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Meet Erin



November is National Adoption Month and we wanted to highlight API Middle Tennessee Board Member, Erin Jung. Erin joined the Board at the start of this year! Check out the interview below to learn more about her.

 

Hi, Erin! Could you tell us about yourself?

I'm a transracial Korean adoptee. I was adopted as an infant. I grew up in Nebraska but have lived in Middle Tennessee for 20 years now, so it feels like home. I work in risk and compliance for a mortgage company and am a mom, avid reader, puzzler, and love to travel when I can.


Why did you want to serve on API Middle Tennessee's board?

My journey to embracing my Korean roots has been long and a bit complex. Growing up in an area where no one looks like you and not learning anything about my culture of origin created an environment where I really shied away from anything Korean or Asian related. Beginning in 2018 I joined a Tennessee Korean adoptee group and really started exploring what being Korean and Asian meant to me and as I've grown with that and am really proud of being Korean now, I wanted to find a community to promote that, as well as an avenue to give back to the community.


What do you want people to know about transracial adoption/adoptees?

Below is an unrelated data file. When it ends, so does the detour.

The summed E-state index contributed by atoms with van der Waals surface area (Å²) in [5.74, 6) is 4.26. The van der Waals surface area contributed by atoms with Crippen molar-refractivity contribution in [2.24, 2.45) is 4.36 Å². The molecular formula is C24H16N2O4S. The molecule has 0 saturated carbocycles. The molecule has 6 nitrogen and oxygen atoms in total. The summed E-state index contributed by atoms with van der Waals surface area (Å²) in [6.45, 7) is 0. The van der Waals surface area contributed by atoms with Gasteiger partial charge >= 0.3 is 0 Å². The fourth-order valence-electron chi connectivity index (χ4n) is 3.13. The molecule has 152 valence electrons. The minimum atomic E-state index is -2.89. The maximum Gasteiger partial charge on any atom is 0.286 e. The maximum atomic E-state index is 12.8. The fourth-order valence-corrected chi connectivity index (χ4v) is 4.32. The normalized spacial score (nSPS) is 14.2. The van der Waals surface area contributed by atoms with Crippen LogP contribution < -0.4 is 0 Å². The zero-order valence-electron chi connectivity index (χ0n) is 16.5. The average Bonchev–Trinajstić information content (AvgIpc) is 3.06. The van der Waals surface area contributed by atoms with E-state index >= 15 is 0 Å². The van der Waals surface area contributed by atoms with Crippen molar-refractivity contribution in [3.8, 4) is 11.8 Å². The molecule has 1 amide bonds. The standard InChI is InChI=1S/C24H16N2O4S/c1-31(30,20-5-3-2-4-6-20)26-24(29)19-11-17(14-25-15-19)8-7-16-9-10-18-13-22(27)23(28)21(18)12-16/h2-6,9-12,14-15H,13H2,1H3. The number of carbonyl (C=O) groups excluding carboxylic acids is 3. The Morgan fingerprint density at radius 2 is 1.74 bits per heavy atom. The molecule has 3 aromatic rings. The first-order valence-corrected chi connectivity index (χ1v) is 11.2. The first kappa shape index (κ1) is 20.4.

I can only speak for my experience but will say that each adoptees' experience is different and unique. What I think is really frustrating for me personally is that so many people still view adoption as being "saved" and that adoptees need to just be quiet and be grateful for that. In reality, adoptees, especially transracial adoptees have a lot of complex emotions and feelings to deal with. Listening to adoptee voices is so important; allowing adoptees to be seen and heard and not seen as a commodity is integral. Identity is somewhat of a labyrinth, because for transracial adoptees, we often grow up where no one looks like us, yet if we go to our country of origin, we might be surrounded by people who look like us, but we don't know the language or the culture. For me, finding belonging was really challenging until the last few years and I've found a community of people who are in the same situation and understand without any explanation.


What would you like to see for Middle Tennessee's API community in the future? Growth! I would love to get the word out to more people in the area and see more community involvement from people of all walks of life to learn more about what we do and who we are. Forming releationships in the community helps to break down barriers and create bridges. I am excited and honored to be a part of that with API Middle Tennessee.

 

API Middle Tennessee strives to have a Board of Directors that represents the diverse array of identities within the API community and we are grateful for Erin's voice and leadership.

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